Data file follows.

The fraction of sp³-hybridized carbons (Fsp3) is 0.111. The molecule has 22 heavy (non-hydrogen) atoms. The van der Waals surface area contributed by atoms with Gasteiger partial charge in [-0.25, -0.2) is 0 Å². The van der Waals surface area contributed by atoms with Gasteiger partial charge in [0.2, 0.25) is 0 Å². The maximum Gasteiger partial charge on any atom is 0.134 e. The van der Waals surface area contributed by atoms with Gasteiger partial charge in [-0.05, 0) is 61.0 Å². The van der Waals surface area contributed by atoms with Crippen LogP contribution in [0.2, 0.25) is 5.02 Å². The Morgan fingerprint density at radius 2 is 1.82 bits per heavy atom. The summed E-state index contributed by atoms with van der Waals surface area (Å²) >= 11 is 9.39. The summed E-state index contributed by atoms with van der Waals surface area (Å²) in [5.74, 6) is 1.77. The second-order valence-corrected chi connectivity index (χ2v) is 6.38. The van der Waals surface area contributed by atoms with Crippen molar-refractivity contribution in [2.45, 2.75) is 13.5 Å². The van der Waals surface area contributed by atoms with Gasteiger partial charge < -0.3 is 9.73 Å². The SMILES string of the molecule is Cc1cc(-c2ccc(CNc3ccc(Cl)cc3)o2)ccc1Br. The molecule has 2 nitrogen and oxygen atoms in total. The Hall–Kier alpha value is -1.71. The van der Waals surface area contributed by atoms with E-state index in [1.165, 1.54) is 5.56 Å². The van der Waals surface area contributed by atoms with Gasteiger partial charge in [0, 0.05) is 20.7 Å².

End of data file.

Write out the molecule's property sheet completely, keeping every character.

The fraction of sp³-hybridized carbons (Fsp3) is 0.111. The molecule has 22 heavy (non-hydrogen) atoms. The van der Waals surface area contributed by atoms with Gasteiger partial charge in [-0.25, -0.2) is 0 Å². The van der Waals surface area contributed by atoms with Gasteiger partial charge in [0.2, 0.25) is 0 Å². The maximum Gasteiger partial charge on any atom is 0.134 e. The van der Waals surface area contributed by atoms with Gasteiger partial charge in [-0.05, 0) is 61.0 Å². The van der Waals surface area contributed by atoms with Crippen LogP contribution in [0.2, 0.25) is 5.02 Å². The Morgan fingerprint density at radius 2 is 1.82 bits per heavy atom. The summed E-state index contributed by atoms with van der Waals surface area (Å²) >= 11 is 9.39. The summed E-state index contributed by atoms with van der Waals surface area (Å²) in [5.74, 6) is 1.77. The second-order valence-corrected chi connectivity index (χ2v) is 6.38. The van der Waals surface area contributed by atoms with Crippen molar-refractivity contribution in [2.45, 2.75) is 13.5 Å². The van der Waals surface area contributed by atoms with Gasteiger partial charge < -0.3 is 9.73 Å². The SMILES string of the molecule is Cc1cc(-c2ccc(CNc3ccc(Cl)cc3)o2)ccc1Br. The molecule has 2 nitrogen and oxygen atoms in total. The Hall–Kier alpha value is -1.71. The van der Waals surface area contributed by atoms with E-state index in [1.165, 1.54) is 5.56 Å². The van der Waals surface area contributed by atoms with Gasteiger partial charge in [0, 0.05) is 20.7 Å².